From: Jim Pennino
Subject: Re: (Avionics) How can this circuit produce an "inductive surge"?
Date: Sat, 28 Sep 2002 06:55:24 +0000 (UTC)
Organization: Special Solutions, LLC
NNTP-Posting-Date: Sat, 28 Sep 2002 06:55:24 +0000 (UTC)
User-Agent: tin/1.4.5-20010409 ("One More Nightmare") (UNIX) (SunOS/5.9 (sun4u))
In rec.aviation.owning Dan Thomas wrote:
>> The inductive caused transients from things like turning off the starter
>> relay can easily be thousands of volts for a short period of time; i.e.
> I once measured the spike off the master solenoid at 600 volts. Some
> here are saying that the avionics are designed to withstand this; that
> is likely true. However, if the internal protection isn't working, the
> pilot is taking his chances.
>> To make matters worse, when you turn off an inductive load such as the
>> starter relay/solenoid, the polarity of the induced voltage is the opposite
>> polarity of the applied voltage.
> No, it's the same polarity. An inductor resists an increase in
> current, and resists any decrease by giving the flow a shove as the
> field collapses. The result is a spike of the same polarity. The diode
> across the Cessna solenoids doesn't allow any current flow during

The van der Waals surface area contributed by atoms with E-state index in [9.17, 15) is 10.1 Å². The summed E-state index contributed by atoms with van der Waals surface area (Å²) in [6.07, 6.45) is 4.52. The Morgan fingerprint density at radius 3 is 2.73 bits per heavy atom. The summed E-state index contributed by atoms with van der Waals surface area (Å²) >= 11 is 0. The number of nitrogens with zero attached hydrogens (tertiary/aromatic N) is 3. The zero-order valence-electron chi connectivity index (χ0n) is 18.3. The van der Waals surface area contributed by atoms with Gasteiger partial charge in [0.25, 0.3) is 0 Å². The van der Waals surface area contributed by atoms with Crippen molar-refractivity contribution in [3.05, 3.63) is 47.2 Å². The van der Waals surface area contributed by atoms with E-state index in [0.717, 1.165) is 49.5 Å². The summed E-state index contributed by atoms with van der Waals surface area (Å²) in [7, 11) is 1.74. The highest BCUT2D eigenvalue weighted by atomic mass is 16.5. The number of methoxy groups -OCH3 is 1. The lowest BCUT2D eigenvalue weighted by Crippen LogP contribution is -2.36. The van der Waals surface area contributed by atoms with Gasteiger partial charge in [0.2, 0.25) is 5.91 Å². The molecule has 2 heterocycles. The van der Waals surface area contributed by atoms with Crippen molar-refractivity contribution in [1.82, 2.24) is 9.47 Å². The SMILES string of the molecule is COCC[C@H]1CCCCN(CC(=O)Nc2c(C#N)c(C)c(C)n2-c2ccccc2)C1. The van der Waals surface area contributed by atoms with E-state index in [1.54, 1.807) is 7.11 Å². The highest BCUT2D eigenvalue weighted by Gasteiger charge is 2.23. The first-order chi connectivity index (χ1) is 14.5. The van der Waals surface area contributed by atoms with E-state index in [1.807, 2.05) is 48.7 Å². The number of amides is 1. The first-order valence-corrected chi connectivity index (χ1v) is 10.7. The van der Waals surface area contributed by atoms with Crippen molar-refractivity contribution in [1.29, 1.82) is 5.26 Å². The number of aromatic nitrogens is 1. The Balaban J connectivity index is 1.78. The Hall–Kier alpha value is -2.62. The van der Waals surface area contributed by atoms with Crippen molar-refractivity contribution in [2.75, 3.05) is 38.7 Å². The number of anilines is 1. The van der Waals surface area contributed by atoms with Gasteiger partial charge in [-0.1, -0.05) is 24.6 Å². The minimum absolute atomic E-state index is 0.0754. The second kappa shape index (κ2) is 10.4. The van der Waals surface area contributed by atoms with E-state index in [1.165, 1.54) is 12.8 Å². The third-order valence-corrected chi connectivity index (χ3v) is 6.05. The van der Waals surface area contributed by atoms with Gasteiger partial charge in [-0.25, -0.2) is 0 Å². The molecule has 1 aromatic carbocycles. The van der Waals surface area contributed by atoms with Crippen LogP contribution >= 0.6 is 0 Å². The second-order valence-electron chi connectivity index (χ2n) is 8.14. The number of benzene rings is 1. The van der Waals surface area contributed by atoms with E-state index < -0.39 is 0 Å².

> normal operation, but shorts the spike. Drawing it on paper makes it
Yes, drawing it on paper makes it quite clear the voltage reverses and
The cathode of the diode is connected to the (normally) positive side of
the inductor, the anode to the negative side. Under normal operation, the
diode is back biased and no current flows through it.
When the switch is opened, the voltage across the inductor reverses, the
diode is now forward biased and limits the voltage to one diode drop, or
about .7 Volts. The initial magnitude of the current through the diode will
equal the steady state current that was flowing before the switch was opened.
If the voltage didn't reverse, the diode would never do anything. The diode
across the inductor is an ordinary diode, not a zener diode or anything
Without the diode and with an ordinary switch, the voltage instantaneously
tries to go to infinity (which doesn't happen in the real world, but
it gets large fast) and at some point the switch contacts arc and you have
a very large negative voltage across your bus.
If you still don't believe it, get any basic electronics book and look up
inductive loads and diode protection. I suggest "The Art of Electronics"
by Horowitz and Hill.